7. The Growth

Robert Armstrong
8 min readMar 17, 2022

2017 turned out to be a year of growth for us as we made some big moves and grew by over 65%.

We were getting closer and closer to profitability.

We were finally able to focus on developing the business as opposed to scrambling to just stay alive.

One of those key things was getting our small bag machine going which helped add about 35% to our top line revenue by opening up the convenience store channel with a ‘grab-n-go’ size bag.

We were making real progress, BUT from a financial standpoint we still weren’t profitable. Since I was financing the business with a line of credit, there is only so many months you can be in the “red” before you have no more money. You’ve all heard the concept … like a plane trying to take off before it runs out of runway (i.e. money). I was just trying to get the business profitable before we ran out ….and I knew I needed to start looking for other financing options. Raising capital was my best option based on where I was.

After a few months of “beating the bushes” with potential investors I remembered that Alabama had an annual competition called Launchpad Alabama. There was close to $200K that would be split between 3 companies that won the contest. There were 3 rounds that consisted of an online application, 1st round pitch contest in Birmingham, and the final round was another pitch contest with the finalist in Mobile.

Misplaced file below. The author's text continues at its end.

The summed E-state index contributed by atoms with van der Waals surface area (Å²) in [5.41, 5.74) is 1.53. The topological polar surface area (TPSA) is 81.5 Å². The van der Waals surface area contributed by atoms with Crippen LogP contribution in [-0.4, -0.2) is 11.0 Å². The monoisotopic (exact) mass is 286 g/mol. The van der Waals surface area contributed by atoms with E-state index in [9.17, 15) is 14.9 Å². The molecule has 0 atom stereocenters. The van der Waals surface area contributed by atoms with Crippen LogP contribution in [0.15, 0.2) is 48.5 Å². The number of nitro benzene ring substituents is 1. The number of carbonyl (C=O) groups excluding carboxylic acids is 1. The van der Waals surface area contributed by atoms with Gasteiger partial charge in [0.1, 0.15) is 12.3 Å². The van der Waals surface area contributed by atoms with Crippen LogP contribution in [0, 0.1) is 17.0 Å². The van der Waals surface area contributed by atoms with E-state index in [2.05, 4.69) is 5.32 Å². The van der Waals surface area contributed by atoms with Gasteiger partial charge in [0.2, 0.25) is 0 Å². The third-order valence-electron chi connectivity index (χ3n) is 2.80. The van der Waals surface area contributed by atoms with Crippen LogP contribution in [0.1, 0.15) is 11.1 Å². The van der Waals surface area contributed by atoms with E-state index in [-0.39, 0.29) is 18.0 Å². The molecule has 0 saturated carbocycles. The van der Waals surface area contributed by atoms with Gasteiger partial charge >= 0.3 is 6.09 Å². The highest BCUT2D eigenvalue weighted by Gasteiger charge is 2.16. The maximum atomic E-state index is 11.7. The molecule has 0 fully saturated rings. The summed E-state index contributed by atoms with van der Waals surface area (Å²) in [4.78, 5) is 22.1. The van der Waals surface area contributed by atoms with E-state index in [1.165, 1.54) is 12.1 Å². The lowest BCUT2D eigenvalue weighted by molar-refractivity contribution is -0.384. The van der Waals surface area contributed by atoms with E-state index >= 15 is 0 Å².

I submitted the application with little to no confidence in anything happening, but low and behold we made it through the initial round. The next round was the first pitch contest in Bham.

Sure enough I made it into the top 5 and on to the final round in Mobile for a chance at $100K.

Pic from the 1st PItch Contest in Bham — I’m “Mr. Casual” in the blue shirt

Just a side note to show where my head was at at this point in time … money was tight, I mean really really tight. …If I didn’t win things would be looking pretty dire if I was to continue.

Welp, we won. We won big …$107K to be exact which was the most they had ever given out to date. Hard to describe how pumped I was …so grateful!

We planned to use the money to help us become profitable …and here were a few of the key things that I felt would do that:

  • Launch a new flavor to increase sales volume per store
  • Improve our profit margins by reducing waste in our production process — upgrade our packaging machine so we could become more accurate and much faster.
  • Improve our Instore execution — investing in more instore demos, couponing, merchandising, etc.
  • Exhibit at key food shows

Winning the competition could not have come at a better time, and I was ready to get after it.

From the list above:

The new flavor we decided on was a Sea Salt Caramel and started going to work on recipe development, package design, costing, where to launch it, etc.

To improve our profit margins …get ready this is technical …

We would go from a linear scale (video)- to — a combination weigh scale (video). What this would do is improve the accuracy in packing our bags — this would save us a lot of money. The combination weigh scale was also much faster as we were able doubled our speed. We went from 12 bags / min to 24 bags a min with the same amount of labor.